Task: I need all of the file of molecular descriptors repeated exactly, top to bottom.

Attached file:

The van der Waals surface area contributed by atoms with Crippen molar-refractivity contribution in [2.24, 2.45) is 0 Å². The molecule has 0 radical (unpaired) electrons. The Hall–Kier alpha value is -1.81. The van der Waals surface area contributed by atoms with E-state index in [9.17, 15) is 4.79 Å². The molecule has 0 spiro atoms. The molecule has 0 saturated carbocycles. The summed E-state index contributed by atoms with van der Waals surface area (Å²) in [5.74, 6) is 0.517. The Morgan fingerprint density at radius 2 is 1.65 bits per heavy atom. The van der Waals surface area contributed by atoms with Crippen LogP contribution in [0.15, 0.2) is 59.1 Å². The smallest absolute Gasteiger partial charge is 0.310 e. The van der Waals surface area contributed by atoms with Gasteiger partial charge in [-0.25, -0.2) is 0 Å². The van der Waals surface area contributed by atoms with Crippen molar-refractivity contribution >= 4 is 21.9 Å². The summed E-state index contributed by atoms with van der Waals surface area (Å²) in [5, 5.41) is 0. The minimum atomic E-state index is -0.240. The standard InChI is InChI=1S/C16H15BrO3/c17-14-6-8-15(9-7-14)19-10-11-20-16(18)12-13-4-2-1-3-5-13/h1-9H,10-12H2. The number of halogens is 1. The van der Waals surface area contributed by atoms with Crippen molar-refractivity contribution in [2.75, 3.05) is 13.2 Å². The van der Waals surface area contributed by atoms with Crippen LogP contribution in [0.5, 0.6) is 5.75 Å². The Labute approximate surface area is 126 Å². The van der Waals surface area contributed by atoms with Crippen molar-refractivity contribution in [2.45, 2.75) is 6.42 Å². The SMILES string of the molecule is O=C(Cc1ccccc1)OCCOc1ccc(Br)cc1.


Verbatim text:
The van der Waals surface area contributed by atoms with Crippen molar-refractivity contribution in [2.24, 2.45) is 0 Å². The molecule has 0 radical (unpaired) electrons. The Hall–Kier alpha value is -1.81. The van der Waals surface area contributed by atoms with E-state index in [9.17, 15) is 4.79 Å². The molecule has 0 spiro atoms. The molecule has 0 saturated carbocycles. The summed E-state index contributed by atoms with van der Waals surface area (Å²) in [5.74, 6) is 0.517. The Morgan fingerprint density at radius 2 is 1.65 bits per heavy atom. The van der Waals surface area contributed by atoms with Crippen LogP contribution in [0.15, 0.2) is 59.1 Å². The smallest absolute Gasteiger partial charge is 0.310 e. The van der Waals surface area contributed by atoms with Gasteiger partial charge in [-0.25, -0.2) is 0 Å². The van der Waals surface area contributed by atoms with Crippen molar-refractivity contribution >= 4 is 21.9 Å². The summed E-state index contributed by atoms with van der Waals surface area (Å²) in [5, 5.41) is 0. The minimum atomic E-state index is -0.240. The standard InChI is InChI=1S/C16H15BrO3/c17-14-6-8-15(9-7-14)19-10-11-20-16(18)12-13-4-2-1-3-5-13/h1-9H,10-12H2. The number of halogens is 1. The van der Waals surface area contributed by atoms with Crippen molar-refractivity contribution in [2.75, 3.05) is 13.2 Å². The van der Waals surface area contributed by atoms with Crippen LogP contribution in [0.5, 0.6) is 5.75 Å². The Labute approximate surface area is 126 Å². The van der Waals surface area contributed by atoms with Crippen molar-refractivity contribution in [2.45, 2.75) is 6.42 Å². The SMILES string of the molecule is O=C(Cc1ccccc1)OCCOc1ccc(Br)cc1.